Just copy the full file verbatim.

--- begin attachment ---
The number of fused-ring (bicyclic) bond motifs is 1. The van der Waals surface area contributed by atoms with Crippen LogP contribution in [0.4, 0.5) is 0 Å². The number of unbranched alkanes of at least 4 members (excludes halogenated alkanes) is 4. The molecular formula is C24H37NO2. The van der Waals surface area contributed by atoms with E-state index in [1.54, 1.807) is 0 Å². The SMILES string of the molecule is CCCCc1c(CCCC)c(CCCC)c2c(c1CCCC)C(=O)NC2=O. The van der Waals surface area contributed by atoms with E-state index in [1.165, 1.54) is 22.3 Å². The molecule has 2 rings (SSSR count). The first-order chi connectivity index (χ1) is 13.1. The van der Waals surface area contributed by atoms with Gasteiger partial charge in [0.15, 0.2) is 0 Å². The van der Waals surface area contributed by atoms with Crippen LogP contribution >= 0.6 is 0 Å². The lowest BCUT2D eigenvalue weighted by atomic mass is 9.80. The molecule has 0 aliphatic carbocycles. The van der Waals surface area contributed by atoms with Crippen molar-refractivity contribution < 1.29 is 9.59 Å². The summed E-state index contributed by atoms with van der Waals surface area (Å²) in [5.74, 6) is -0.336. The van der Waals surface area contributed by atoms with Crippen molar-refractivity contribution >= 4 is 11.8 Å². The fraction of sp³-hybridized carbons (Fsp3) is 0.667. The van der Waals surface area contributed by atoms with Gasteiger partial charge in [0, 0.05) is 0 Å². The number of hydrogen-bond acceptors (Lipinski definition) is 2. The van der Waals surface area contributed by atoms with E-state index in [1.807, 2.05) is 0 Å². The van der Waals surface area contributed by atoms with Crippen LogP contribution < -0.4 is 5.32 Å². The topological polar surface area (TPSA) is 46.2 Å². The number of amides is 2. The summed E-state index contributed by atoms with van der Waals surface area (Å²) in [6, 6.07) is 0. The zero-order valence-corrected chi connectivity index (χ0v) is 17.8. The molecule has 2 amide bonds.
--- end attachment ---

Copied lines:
The number of fused-ring (bicyclic) bond motifs is 1. The van der Waals surface area contributed by atoms with Crippen LogP contribution in [0.4, 0.5) is 0 Å². The number of unbranched alkanes of at least 4 members (excludes halogenated alkanes) is 4. The molecular formula is C24H37NO2. The van der Waals surface area contributed by atoms with E-state index in [1.54, 1.807) is 0 Å². The SMILES string of the molecule is CCCCc1c(CCCC)c(CCCC)c2c(c1CCCC)C(=O)NC2=O. The van der Waals surface area contributed by atoms with E-state index in [1.165, 1.54) is 22.3 Å². The molecule has 2 rings (SSSR count). The first-order chi connectivity index (χ1) is 13.1. The van der Waals surface area contributed by atoms with Gasteiger partial charge in [0.15, 0.2) is 0 Å². The van der Waals surface area contributed by atoms with Crippen LogP contribution >= 0.6 is 0 Å². The lowest BCUT2D eigenvalue weighted by atomic mass is 9.80. The molecule has 0 aliphatic carbocycles. The van der Waals surface area contributed by atoms with Crippen molar-refractivity contribution < 1.29 is 9.59 Å². The summed E-state index contributed by atoms with van der Waals surface area (Å²) in [5.74, 6) is -0.336. The van der Waals surface area contributed by atoms with Crippen molar-refractivity contribution >= 4 is 11.8 Å². The fraction of sp³-hybridized carbons (Fsp3) is 0.667. The van der Waals surface area contributed by atoms with Gasteiger partial charge in [0, 0.05) is 0 Å². The number of hydrogen-bond acceptors (Lipinski definition) is 2. The van der Waals surface area contributed by atoms with E-state index in [1.807, 2.05) is 0 Å². The van der Waals surface area contributed by atoms with Crippen LogP contribution < -0.4 is 5.32 Å². The topological polar surface area (TPSA) is 46.2 Å². The number of amides is 2. The summed E-state index contributed by atoms with van der Waals surface area (Å²) in [6, 6.07) is 0. The zero-order valence-corrected chi connectivity index (χ0v) is 17.8. The molecule has 2 amide bonds.